By Mary Burger with Laura Lambert

maryburgerMary Burger and Rare Fred. Photo by Kenneth Springer.

Question: I am a total novice; new to barrel racing in the last year. I bought a good horse to start and a good saddle, leg equipment, etc., so I’m pretty set (and broke). I have trouble getting set down in my saddle. Most videos of me show that I lean forward, which throws the horse and me completely off. I try, I really do. Do you have any advice for sitting deep and when and how to prepare for turns? I have an “automatic” horse that knows the pattern and knows it well. This is all me. And I’m tired of looking ridiculous. Thanks! — Kim Drautz

Burger: Hi Kim, you need to really get yourself mentally prepared for what you need to do. Go through sitting exercises everyday so it becomes routine for you.

A very important part is making sure the stirrups on your saddle are properly adjusted at the correct length. You need to stand up in your saddle and still have room to be able to put a fist under you. This will allow you to use your legs properly, and I like to say that you use your legs as springs.

First, prepare yourself mentally to sit a little more straight up and not be bent too far over your horse. If you lean too far forward, your hands are inclined to get somewhat out of control, your feet go behind you and ultimately your body is out of control and out of position.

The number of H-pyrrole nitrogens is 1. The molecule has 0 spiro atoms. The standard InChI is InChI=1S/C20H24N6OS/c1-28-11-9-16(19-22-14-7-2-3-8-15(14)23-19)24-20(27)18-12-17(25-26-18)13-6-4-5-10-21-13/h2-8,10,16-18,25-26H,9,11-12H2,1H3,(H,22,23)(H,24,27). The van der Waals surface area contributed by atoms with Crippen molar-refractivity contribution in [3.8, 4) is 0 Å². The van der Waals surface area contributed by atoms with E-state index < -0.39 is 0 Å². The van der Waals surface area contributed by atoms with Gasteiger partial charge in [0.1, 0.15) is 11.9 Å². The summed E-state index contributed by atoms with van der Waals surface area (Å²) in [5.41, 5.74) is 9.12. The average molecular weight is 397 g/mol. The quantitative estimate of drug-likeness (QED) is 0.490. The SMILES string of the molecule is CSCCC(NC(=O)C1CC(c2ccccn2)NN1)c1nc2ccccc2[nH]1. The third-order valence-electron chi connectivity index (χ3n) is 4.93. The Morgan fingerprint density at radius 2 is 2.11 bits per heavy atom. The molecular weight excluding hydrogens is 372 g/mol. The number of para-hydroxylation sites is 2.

Second, keep your feet positioned directly beneath your center of gravity where they are at least straight up and down, as if you could draw an imaginary line from your shoulder to your hip to your ankle. It’s also important with body position that you don’t throw your hands too far in front of the saddle horn. You want to keep your hands a little up, but not forward, and it will help you maintain correct body position in the saddle. When your hands get too far forward, your body weight gets thrown forward. This cues the horse to turn but also causes the horse to lose position and balance and will make the turn rough.

Working on this every day and remembering to sit correctly in the saddle will help you build muscle memory. You don’t have to work this on the barrel pattern every day. Body position is something you can work on when you are just loping circles. Practice sitting down and cueing your horse to rate by sitting down in the saddle. Concentrate on your body position all the time when you ride. You want to sit straight in the saddle, keeping your hips in the middle of your saddle while keeping your feet under you.

To answer the question of properly approaching the turn, since your horse is automatic, your best approach would be to keep your hand a little to the inside of the rein and sit straight up. When your horse gets where he would have one more stride before he is going to turn, be prepared and positioned in the saddle so you don’t get into your horse’s mouth and cause him to be off balance. With an automatic horse, I usually tell people to concentrate more on riding with one hand and keeping one hand on the saddle horn. This helps you maintain your balance and sit still.

Finally, just be sure your stirrups are the correct length since this is critical to the body position tips I’ve outlined.

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